In May of 2013, I unwittingly lost a glove from my bike basket on my ride to yoga class. When I discovered my loss, I stood in the yoga studio holding the lonely leftie, thinking how good and serviceable those gloves had been over many years. One glove was little use without the other.
On my ride home, I glanced across the street at the perfect moment. By then it was dark, but I could just make out the small blacker-than-black shape on the asphalt. How grateful I felt to restore that glove to my chilly right hand! It seemed like a mini-miracle.
The pattern repeated twice more in a week: I lost a yoga mat, and then a key. Both came back in a few days’ time.
Back then, David was applying for jobs across the nation, and I too felt the call of the Unexplored. Still, I couldn’t help but hope that my losing/finding pattern came as a sign: perhaps we’ll lose our Massachusetts life for a little while, but then it shall be restored to us.
The day after we returned, we drove down Cabot Street and saw this auspicious sign.
We were on our way to meet Desmond, eight-week-old son of Melissa and Andrew. How glad I felt to hold this new person in my arms rather than merely “like” another photo online.
Next came yoga class with wise Willa, then a few voice lessons – “real” lessons, no longer lessons via Skype.
Twenty-four hours later I spent a whole day making music and talking shop with Northeast Montessori Institute teachers. If you need an infusion of joy, I suggest that you sit in the grass, singing folksongs. If you need an infusion of joy plus hope for the future of humanity, sit in the grass singing folksongs with Montessorians.
The next day we went to J.D. and Dawn’s wedding. Sunshine, softball, and pie on the coast of Maine. David and J.D. have missed each other sorely in the years they’ve lived apart. First J.D. went to law school in Colorado; when he finally returned, we were in Kansas. Hard to say which was sweeter: witnessing his joyful marriage to our pal Dawn, or knowing that we finally live close enough for regular communion.
We returned home from Maine and I turned my attention straightaway to Renaissance Kids, a weeklong workshop at my beloved Community House.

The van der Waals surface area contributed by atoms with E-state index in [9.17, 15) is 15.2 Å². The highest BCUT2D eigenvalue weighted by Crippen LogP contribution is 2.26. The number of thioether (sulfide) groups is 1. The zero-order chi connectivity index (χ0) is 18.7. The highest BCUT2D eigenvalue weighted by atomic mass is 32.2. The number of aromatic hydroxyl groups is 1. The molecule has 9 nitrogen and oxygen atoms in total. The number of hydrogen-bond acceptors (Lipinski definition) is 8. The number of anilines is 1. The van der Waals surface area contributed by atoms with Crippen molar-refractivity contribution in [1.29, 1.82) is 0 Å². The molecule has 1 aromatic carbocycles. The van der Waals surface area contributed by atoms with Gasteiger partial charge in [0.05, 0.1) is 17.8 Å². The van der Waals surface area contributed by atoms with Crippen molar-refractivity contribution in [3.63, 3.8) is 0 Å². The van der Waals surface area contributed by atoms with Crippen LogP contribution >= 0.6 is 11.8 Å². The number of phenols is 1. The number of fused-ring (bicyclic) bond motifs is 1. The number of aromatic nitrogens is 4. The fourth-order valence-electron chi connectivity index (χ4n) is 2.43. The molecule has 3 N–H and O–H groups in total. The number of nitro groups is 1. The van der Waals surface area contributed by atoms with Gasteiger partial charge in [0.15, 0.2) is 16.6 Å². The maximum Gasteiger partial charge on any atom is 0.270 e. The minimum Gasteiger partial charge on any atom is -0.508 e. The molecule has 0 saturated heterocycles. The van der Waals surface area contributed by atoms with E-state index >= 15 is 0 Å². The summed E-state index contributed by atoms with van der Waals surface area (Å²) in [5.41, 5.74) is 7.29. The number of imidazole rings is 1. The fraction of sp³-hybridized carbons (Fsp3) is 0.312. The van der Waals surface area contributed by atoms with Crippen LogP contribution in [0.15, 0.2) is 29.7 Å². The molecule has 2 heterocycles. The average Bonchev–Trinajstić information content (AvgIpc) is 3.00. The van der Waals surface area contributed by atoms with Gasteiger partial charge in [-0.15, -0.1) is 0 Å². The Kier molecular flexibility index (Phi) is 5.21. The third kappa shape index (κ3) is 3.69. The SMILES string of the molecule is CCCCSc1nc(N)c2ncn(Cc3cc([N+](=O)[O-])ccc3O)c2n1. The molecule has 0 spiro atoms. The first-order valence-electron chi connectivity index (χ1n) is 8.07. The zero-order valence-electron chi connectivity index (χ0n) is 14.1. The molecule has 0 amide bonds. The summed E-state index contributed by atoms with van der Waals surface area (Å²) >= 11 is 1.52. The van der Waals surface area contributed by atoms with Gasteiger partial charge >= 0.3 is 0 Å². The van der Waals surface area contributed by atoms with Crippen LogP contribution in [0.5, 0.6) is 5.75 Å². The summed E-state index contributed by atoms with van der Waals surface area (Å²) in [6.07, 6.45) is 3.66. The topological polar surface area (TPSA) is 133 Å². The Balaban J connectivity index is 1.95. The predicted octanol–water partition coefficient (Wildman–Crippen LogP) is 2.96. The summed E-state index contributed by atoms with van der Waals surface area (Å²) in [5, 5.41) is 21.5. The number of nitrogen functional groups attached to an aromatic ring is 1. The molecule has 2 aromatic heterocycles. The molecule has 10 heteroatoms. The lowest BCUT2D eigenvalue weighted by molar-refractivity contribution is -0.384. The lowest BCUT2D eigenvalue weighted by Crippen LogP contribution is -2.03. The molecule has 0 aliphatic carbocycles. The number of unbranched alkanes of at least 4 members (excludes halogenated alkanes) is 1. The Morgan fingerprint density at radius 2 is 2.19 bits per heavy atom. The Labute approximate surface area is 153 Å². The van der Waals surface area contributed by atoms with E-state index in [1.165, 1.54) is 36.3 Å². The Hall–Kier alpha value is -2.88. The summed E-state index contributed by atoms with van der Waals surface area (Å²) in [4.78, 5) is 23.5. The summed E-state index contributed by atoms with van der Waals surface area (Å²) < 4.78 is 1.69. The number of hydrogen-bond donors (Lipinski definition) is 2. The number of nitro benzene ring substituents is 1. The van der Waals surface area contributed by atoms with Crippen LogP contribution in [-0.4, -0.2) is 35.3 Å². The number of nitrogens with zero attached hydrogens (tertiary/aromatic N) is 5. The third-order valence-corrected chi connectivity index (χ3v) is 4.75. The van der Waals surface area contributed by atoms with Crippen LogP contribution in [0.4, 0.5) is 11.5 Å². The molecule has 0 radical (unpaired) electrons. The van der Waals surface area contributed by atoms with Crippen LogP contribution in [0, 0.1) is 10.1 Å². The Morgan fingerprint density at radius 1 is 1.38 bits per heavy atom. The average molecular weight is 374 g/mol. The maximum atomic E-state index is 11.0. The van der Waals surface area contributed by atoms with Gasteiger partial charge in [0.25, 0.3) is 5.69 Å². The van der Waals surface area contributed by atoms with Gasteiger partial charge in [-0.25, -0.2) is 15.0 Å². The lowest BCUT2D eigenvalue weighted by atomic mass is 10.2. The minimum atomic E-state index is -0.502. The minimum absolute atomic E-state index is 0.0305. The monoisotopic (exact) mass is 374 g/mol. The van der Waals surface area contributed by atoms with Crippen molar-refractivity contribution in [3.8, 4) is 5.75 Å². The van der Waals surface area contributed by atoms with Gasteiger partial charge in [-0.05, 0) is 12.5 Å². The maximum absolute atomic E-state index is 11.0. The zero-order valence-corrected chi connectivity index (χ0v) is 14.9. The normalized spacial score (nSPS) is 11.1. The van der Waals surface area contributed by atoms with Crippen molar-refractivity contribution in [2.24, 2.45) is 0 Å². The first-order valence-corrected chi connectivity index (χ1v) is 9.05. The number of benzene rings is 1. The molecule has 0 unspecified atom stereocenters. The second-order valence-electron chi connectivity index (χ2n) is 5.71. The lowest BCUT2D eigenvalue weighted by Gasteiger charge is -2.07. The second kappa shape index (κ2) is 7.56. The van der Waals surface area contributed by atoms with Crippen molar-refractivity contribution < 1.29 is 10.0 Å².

We sang, danced, snacked, and staged wacky skits.
The little children fell in love with the young leaders, who had the good sense to fall in love right back.
At week’s end, I found myself directing a show, something I’ve done hundreds of times before. As I cued entrances and mouthed lyrics, I felt a surge of rightness that can best be described as homecoming. I watched the skits (conceived, written, and staged entirely by the children and their teenage leaders) and felt positively giddy to witness their camaraderie. My friend Olivia sat near me, and I had to look away from her so I wouldn’t begin weeping with laughter.
We stood together and sang our friendship song – the one Olivia helped us write on Wednesday morning. “Will you stay?” half of us sang. “I will stay,” the rest of us answered back. And I knew that I will be a music teacher as long as I have health in my body and breath for my song. Not because I’m an impressive musician; I’ve long considered myself blessedly imperfect in that regard.
No, I must teach music because the task brings me to life. It is a good and serviceable right-hand glove, and without it my left-hand glove (writing) is little use to anyone. My rational mind presumed that setting aside full-time teaching would allow me to become a full-time writer, but that isn’t the way it works for me. Teaching doesn’t hinder my writing practice; it fuels it.
Now I stand on the threshold of a new teaching job, and I’ve never felt more grateful for my vocation. I’m equally grateful that I gave it up. You never know how good a glove is till it’s gone. And then when you get it back . . . well, it feels like a miracle.
After Renaissance Kids, we went to our second Maine wedding: this one for Chelsea and Corey. I’ve never in my life attended such a marvelously orchestrated ceremony. I mean that literally: they had an orchestra, brass, a full chorus performing an original composition (we got to sing!). Every single verse of “Be Thou My Vision” had a different accompaniment. The bride and groom? Well, they were even more fun than the music.
The weddings presented ample opportunity for reunions with friends, and over the next few days we squeezed in more get-togethers. A chief perk of our return is proximity to Dan, Becca, and Ellie.
Next on the calendar: reunion with my family in Philadelphia. But I’ll save that story for another day.